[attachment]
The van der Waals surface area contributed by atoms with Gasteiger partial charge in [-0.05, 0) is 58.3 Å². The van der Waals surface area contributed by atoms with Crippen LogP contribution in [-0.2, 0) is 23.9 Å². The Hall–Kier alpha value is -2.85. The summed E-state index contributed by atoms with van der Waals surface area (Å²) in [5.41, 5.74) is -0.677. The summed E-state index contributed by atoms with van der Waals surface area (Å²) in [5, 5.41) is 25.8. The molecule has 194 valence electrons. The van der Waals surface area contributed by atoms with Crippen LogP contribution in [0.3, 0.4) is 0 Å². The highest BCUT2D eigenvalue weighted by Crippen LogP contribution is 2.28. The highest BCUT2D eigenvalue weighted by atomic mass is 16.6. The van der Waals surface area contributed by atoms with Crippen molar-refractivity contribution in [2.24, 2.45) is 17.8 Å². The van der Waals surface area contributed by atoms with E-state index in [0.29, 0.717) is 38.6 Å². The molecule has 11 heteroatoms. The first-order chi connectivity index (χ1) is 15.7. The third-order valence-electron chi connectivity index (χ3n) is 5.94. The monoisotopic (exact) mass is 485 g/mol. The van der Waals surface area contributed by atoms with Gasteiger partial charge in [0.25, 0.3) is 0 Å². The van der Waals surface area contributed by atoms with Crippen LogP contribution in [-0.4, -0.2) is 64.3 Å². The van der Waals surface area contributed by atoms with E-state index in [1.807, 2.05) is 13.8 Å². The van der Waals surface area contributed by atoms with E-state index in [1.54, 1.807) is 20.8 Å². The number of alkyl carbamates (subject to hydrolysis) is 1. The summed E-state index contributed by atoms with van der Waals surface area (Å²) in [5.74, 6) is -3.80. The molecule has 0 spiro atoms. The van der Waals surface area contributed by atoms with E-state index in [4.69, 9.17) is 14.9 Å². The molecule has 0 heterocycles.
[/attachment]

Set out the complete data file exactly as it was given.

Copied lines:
The van der Waals surface area contributed by atoms with Gasteiger partial charge in [-0.05, 0) is 58.3 Å². The van der Waals surface area contributed by atoms with Crippen LogP contribution in [-0.2, 0) is 23.9 Å². The Hall–Kier alpha value is -2.85. The summed E-state index contributed by atoms with van der Waals surface area (Å²) in [5.41, 5.74) is -0.677. The summed E-state index contributed by atoms with van der Waals surface area (Å²) in [5, 5.41) is 25.8. The molecule has 194 valence electrons. The van der Waals surface area contributed by atoms with Crippen LogP contribution in [0.3, 0.4) is 0 Å². The highest BCUT2D eigenvalue weighted by Crippen LogP contribution is 2.28. The highest BCUT2D eigenvalue weighted by atomic mass is 16.6. The van der Waals surface area contributed by atoms with Crippen molar-refractivity contribution in [2.24, 2.45) is 17.8 Å². The van der Waals surface area contributed by atoms with E-state index in [0.29, 0.717) is 38.6 Å². The molecule has 11 heteroatoms. The first-order chi connectivity index (χ1) is 15.7. The third-order valence-electron chi connectivity index (χ3n) is 5.94. The monoisotopic (exact) mass is 485 g/mol. The van der Waals surface area contributed by atoms with Gasteiger partial charge in [0.25, 0.3) is 0 Å². The van der Waals surface area contributed by atoms with Crippen LogP contribution in [-0.4, -0.2) is 64.3 Å². The van der Waals surface area contributed by atoms with E-state index in [1.807, 2.05) is 13.8 Å². The van der Waals surface area contributed by atoms with E-state index in [1.54, 1.807) is 20.8 Å². The number of alkyl carbamates (subject to hydrolysis) is 1. The summed E-state index contributed by atoms with van der Waals surface area (Å²) in [5.74, 6) is -3.80. The molecule has 0 spiro atoms. The van der Waals surface area contributed by atoms with E-state index in [4.69, 9.17) is 14.9 Å². The molecule has 0 heterocycles.